"I have the EX w/Navi model of this car. I've looked at several reviews, and decided that if I was going to get this car, I wanted the additional features. I haven't been disappointed! I am a delivery driver, and average about 200 miles per day - including both highway and city driving. I bought this car for it's awesome gas mileage for BOTH city and highway (40+city, 44+highway), and haven't been disappointed. I have read several reviews about problems with braking in time. After READING the owners manual, it turns out that if you put the car into 'S' gear, you get more power for acceleration and braking (confirmed). Go figure - reading how something works... Also, if you don't tailgate, you'll have plenty of room to stop anyways. :P Problem solved. I've used several opportunities to play with different combinations of driving style during my deliveries. The best combination thus far (for me) would be this: In CITY DRIVING, short distances and less than 40mph - use the 'S' gear. This keeps the engine running at stop signs/lights, so you don't have to worry about the engine turning back on if you're in a hurry. Paddle shifters are optional for faster acceleration, but really, how fast do you need to accelerate in traffic? Getting on ramps, sure, but otherwise no. If you use the 'D' gear in city, I can see how people might be annoyed by the continual starting/stopping of the engine. Even so, it's a smooth transition and you don't really notice it after a while. I still suggest the 'S' gear however. On HIGHWAY DRIVING, long distance and more than 40mph - use the 'D' gear. You'll get better gas mileage, and you can still use the paddle shifters if you need a faster change in speed. As for comfort, I love the mix of fabric and leather. I use the a/c frequently, despite the fact that it does hinder the gas mileage, but not all that much if used smartly. - I suggest using the economy setting (cycles the air inside, rather than pulling from outside) on super hot days, as it gives the a/c a bit of a break and takes less energy. Even with the a/c running, I still get great gas mileage! The Vehicle Stability Assist makes taking corners a smooth ride, especially since it's combined with the Electronic Brake Distribution. This means that each wheel has a sensor attached to it's brakes, so that if you're taking a corner too sharply, it will apply the appropriate brakes to the appropriate wheel. It does all the hard work for you! In regards to the small rear window - Yes, it's quite a bit smaller than most cars. HOWEVER, I have noticed that the driver's side mirror, when angled appropriately, can provide visibility both behind and to the side of the car... which means I don't really need to use the rear-view mirror at all. It also helps being used to only using the side mirrors, which in all reality, you might as well get used to it if you plan on taking full advantage of the trunk cargo space by moving larger objects. I enjoy having the steering wheel controls/ voice command controls for things like music, gps, and phone calls. That means I can be a safer driver since I'm not having to take my eyes off the road. Still, this car is for the ECONOMICALLY MINDED DRIVER. This is NOT a sports car. This car will train you to be a better driver economically wise (via color cues to good/bad gas driving habits). This car is not meant for those who want to just jump in and speed off. Those cars are for beginner drivers (not including professional race car drivers - they have a lot of controls to worry about). If you do that with this car, you have no right to complain about the lower gas mileage you'll be getting... or for any car, for that matter (as they post their gas mileage claims with ideal driving conditions). Also, if you want to get the most of the car, READ THE MANUAL! There's a lot going on under that hood! This car requires a committed driver who will adhere to the gas mileage cues and will handle the car (accelerating/braking, etc) appropriately. Treat the car nicely, and you'll be rewarded with awesome gas mileage. Overall, I'm very pleased with my purchase. After calculating the gas consumption with my old car (and driving 200+ miles each day), I'm actually SAVING money despite the fact I now have monthly payments and an increase in car insurance. I'm essentially getting paid to own this car!"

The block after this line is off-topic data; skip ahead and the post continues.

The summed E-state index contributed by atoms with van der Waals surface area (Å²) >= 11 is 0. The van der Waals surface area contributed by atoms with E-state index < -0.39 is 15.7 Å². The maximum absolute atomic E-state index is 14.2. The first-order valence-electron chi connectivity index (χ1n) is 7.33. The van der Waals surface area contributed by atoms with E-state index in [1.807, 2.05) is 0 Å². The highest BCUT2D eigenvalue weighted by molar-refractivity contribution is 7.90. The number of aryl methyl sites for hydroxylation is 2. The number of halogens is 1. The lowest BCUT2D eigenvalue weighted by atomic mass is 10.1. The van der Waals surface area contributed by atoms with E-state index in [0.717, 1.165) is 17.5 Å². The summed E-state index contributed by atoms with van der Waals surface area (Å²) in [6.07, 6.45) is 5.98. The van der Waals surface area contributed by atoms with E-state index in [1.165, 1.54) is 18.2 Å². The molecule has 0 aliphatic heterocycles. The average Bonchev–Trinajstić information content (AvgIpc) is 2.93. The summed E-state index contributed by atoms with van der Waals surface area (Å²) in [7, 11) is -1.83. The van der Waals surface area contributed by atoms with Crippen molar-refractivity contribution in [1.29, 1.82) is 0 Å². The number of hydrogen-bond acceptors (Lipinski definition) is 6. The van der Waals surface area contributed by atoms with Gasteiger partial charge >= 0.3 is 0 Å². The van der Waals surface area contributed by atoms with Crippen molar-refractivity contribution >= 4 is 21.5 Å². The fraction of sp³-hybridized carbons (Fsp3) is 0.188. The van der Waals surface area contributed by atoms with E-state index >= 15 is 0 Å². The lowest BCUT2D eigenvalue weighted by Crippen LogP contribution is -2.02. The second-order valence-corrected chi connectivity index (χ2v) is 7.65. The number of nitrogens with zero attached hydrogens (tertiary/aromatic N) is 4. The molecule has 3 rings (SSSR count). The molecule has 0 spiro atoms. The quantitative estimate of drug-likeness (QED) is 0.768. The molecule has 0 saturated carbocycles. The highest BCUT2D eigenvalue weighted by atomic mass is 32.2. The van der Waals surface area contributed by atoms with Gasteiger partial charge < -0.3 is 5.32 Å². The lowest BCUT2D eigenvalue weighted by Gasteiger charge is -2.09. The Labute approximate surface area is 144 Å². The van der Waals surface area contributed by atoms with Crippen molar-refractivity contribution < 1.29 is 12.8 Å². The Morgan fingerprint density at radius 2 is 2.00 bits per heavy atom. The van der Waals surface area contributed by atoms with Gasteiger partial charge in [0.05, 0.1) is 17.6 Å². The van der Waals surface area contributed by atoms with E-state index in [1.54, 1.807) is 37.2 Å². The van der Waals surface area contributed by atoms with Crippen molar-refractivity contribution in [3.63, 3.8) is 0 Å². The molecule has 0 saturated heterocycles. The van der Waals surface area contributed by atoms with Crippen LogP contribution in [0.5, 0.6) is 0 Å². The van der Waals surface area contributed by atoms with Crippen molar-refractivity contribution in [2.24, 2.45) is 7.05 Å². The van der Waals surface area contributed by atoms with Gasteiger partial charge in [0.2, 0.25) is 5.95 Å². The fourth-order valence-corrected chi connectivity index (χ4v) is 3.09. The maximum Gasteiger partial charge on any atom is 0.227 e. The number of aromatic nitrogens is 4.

24 people out of 31 found this review helpful
By brtmdo on Saturday, May 24, 2014
I own this car - My approximate mileage is 19,200overall rating 8 of 10rating details
Pros: "price, mpg, quiet, comfortable, peppy, stylish,"
Cons: "little rear seat room, no toys, need snow tires"
Likely to recommend this car? (1-10): 7
"A very basic car as far as toys are concerned; but car is quiet, has great city and highway mpg, holds a lot in the hatchback, gives driver good all around visibility, especially to the rear; seats are comfortable in front, tight in back; drives okay in snow except it slides on icy streets; snow tires recommended for snowy city driving."
10 people out of 11 found this review helpful